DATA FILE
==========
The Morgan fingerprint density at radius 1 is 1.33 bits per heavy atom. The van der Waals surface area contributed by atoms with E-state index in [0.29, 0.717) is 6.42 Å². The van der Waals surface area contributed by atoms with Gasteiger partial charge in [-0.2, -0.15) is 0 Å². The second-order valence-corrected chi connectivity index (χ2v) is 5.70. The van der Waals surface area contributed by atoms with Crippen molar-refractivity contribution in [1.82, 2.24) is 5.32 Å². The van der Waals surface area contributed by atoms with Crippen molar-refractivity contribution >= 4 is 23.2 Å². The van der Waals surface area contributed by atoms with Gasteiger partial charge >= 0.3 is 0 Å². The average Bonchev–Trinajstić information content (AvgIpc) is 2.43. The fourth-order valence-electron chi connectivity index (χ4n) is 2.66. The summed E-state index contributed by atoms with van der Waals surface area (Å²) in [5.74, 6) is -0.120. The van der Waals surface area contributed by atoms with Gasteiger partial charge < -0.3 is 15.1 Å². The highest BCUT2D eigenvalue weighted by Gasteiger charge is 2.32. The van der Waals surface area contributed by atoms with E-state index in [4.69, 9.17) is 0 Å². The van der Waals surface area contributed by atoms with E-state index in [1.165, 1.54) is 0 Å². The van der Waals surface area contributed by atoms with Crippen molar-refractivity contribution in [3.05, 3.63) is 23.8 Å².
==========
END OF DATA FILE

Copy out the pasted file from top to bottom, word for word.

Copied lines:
The Morgan fingerprint density at radius 1 is 1.33 bits per heavy atom. The van der Waals surface area contributed by atoms with E-state index in [0.29, 0.717) is 6.42 Å². The van der Waals surface area contributed by atoms with Gasteiger partial charge in [-0.2, -0.15) is 0 Å². The second-order valence-corrected chi connectivity index (χ2v) is 5.70. The van der Waals surface area contributed by atoms with Crippen molar-refractivity contribution in [1.82, 2.24) is 5.32 Å². The van der Waals surface area contributed by atoms with Crippen molar-refractivity contribution >= 4 is 23.2 Å². The van der Waals surface area contributed by atoms with Gasteiger partial charge >= 0.3 is 0 Å². The average Bonchev–Trinajstić information content (AvgIpc) is 2.43. The fourth-order valence-electron chi connectivity index (χ4n) is 2.66. The summed E-state index contributed by atoms with van der Waals surface area (Å²) in [5.74, 6) is -0.120. The van der Waals surface area contributed by atoms with Gasteiger partial charge < -0.3 is 15.1 Å². The highest BCUT2D eigenvalue weighted by Gasteiger charge is 2.32. The van der Waals surface area contributed by atoms with E-state index in [4.69, 9.17) is 0 Å². The van der Waals surface area contributed by atoms with E-state index in [1.165, 1.54) is 0 Å². The van der Waals surface area contributed by atoms with Crippen molar-refractivity contribution in [3.05, 3.63) is 23.8 Å².